General Electric (GE): Still 3 STARS (hold)
Analyst: Robert Friedman
S&P recommends holding GE despite reports that the conglomerate may split off its reinsurance unit. The analyst sees why GE would consider unloading the property-casualty reinsurance operation. After September 11, formerly non-correlated insurance risks have become highly correlated, materially boosting the risk profile of the reinsurance industry. Moreover, the increasing regulatory scrutiny of opaque businesses is also upping the risk profile of reinsurance operations. As a result, it seems GE would like to capitalize on market exuberance for property-casualty stocks. But even if GE takes the step, S&P still projects free cash earnings growth rate at 9%.
Teradyne (TER): Upgrade to 3 STARS (hold) from 2 STARS (avoid)
Analyst: Richard Tortoriello
Industry fundamentals continue to improve, particularly in the test and assembly markets. Revenues for semiconductor test fell 58% in 2001, vs. a 32% decline for wafer fab equipment. Over recent months, however, test and assembly revenues have jumped sharply from a low base, and we expect continued improvement. TER's broad line of advanced test equipment and significant "design in" wins position it well for an upturn. At 4.5 times trailing sales and 3.7 times book value, TER shares are in line with the broader equipment group and worth holding.
Mohawk Industries (MHK): Continue 5 STARS (buy)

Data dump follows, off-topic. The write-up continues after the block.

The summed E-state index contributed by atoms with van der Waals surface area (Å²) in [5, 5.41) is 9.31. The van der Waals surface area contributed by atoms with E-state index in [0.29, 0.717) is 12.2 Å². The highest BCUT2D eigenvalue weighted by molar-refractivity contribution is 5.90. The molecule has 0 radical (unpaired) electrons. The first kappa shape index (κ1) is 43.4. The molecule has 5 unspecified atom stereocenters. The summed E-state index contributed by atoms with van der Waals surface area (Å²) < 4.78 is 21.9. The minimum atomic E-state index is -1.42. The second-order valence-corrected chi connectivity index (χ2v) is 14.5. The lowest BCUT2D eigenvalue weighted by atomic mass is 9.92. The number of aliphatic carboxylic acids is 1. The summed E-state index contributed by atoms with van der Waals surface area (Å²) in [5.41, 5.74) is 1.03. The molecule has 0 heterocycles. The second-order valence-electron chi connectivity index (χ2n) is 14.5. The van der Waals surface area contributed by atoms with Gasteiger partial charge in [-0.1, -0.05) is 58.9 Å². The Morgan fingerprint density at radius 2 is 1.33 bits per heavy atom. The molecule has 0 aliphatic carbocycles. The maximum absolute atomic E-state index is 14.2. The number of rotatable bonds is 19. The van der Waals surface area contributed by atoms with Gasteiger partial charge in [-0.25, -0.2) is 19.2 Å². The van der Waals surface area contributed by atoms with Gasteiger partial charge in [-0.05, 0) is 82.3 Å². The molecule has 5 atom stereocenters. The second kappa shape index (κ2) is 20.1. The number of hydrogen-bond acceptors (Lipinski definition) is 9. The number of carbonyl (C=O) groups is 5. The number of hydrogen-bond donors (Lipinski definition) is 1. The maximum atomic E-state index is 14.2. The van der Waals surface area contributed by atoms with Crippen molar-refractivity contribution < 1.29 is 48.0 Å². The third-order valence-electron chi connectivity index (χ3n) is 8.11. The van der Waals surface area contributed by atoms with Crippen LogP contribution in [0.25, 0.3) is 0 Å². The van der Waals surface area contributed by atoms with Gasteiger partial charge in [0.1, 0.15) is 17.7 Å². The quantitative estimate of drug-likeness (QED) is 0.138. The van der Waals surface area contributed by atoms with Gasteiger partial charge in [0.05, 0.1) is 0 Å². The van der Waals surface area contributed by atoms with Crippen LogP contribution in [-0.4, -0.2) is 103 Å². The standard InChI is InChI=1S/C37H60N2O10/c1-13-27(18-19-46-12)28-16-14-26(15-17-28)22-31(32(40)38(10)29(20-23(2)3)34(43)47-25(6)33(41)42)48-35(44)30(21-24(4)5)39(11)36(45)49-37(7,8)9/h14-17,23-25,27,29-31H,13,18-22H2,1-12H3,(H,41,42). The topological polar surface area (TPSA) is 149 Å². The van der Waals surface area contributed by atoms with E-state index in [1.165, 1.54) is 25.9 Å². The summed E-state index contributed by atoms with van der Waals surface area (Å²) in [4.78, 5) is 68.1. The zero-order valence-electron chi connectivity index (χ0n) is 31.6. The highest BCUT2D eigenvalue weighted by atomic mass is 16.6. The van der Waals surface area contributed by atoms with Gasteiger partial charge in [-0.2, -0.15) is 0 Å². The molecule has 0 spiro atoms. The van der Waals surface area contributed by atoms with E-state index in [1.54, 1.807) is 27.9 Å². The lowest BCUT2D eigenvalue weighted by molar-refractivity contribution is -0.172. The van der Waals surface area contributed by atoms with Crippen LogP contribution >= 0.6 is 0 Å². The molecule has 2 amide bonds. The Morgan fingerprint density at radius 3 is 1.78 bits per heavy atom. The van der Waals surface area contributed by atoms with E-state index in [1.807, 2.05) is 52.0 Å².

Analyst: Raymond Mathis
Interest rate jitters have pressured housing related issues this week, driving MHK from its 52-week high. S&P views this as a buying opportunity. MHK revenue is driven mainly by existing home sales and consumer confidence. S&P forecasts seasonally-adjusted existing home sales through February will be reported at a 5.5 million annual pace, ahead of last year's annual record 5.25 million. And Michigan consumer sentiment jumped from 90.7 to 95.0 in March, the highest level since December 2000. Also, raw material prices remain in check.
Oracle (ORCL): Maintain 4 STARS (accumulate)
Analyst: Jonathan Rudy, Scott Kessler
February quarter EPS was $0.09, vs. $0.10, meeting S&P's forecast and its preannouncement guidance. Revenues fell 17%, but were down only 5.4% from the November quarter. As the software maker said when it preannounced on Mar. 3, the Asia-Pacific area was quite weak. Operating margin was solid at 34.9%, exceeding S&P forecast of 34.0% on strong cost cuts. The May quarter outlook is somewhat disappointing. The company now sees EPS of $0.13-$0.14 vs. our projection $0.15. S&P is putting estimates under review. But with a likely fiscal year 2002 (November) p-e around 30, ROE over 40%, and $5.6 billion in cash and securities, ORCL shares are still attractive.
Adobe Systems (ADBE): Maintain 4 STARS (accumulate)
Analyst: Scott Kessler
Excluding certain non-cash and non-operating items, February quarter EPS was $0.21 vs. $0.29, in line with S&P estimate and the company's preannouncement. Revenues dropped 19%, but rose 1.3% sequentially reflecting a 20% increase in ePaper sales (contributing 28% of total). Acrobat wins included: Bloomberg, Broadcom, Credit Suisse, Lockheed Martin and several government entities. Operating margin of 27.1% improved nicely from prior quarter's 25.7%. Guidance for the May quarter is better than expected. At 35 times S&P's upped fiscal year 2002 (November) EPS estimate of $1.06 (from $0.95), the shares are still attractive.